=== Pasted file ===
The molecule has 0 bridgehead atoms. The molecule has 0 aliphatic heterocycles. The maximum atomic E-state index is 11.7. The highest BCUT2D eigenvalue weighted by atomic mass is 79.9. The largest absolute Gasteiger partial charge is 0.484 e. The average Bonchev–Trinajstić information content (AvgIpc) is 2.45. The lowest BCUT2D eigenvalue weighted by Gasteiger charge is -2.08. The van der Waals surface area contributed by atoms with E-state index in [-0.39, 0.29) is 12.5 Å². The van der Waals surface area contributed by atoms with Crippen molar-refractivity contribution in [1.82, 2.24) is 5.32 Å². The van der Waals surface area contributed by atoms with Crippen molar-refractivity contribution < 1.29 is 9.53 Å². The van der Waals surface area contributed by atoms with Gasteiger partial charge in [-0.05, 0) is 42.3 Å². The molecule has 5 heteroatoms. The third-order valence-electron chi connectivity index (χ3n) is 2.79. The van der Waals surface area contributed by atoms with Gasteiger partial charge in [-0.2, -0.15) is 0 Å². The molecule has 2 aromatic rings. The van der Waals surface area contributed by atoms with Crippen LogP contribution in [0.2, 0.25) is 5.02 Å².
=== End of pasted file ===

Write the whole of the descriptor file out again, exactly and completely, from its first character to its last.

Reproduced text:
The molecule has 0 bridgehead atoms. The molecule has 0 aliphatic heterocycles. The maximum atomic E-state index is 11.7. The highest BCUT2D eigenvalue weighted by atomic mass is 79.9. The largest absolute Gasteiger partial charge is 0.484 e. The average Bonchev–Trinajstić information content (AvgIpc) is 2.45. The lowest BCUT2D eigenvalue weighted by Gasteiger charge is -2.08. The van der Waals surface area contributed by atoms with E-state index in [-0.39, 0.29) is 12.5 Å². The van der Waals surface area contributed by atoms with Crippen molar-refractivity contribution in [1.82, 2.24) is 5.32 Å². The van der Waals surface area contributed by atoms with Crippen molar-refractivity contribution < 1.29 is 9.53 Å². The van der Waals surface area contributed by atoms with Gasteiger partial charge in [-0.05, 0) is 42.3 Å². The molecule has 5 heteroatoms. The third-order valence-electron chi connectivity index (χ3n) is 2.79. The van der Waals surface area contributed by atoms with Gasteiger partial charge in [-0.2, -0.15) is 0 Å². The molecule has 2 aromatic rings. The van der Waals surface area contributed by atoms with Crippen LogP contribution in [0.2, 0.25) is 5.02 Å².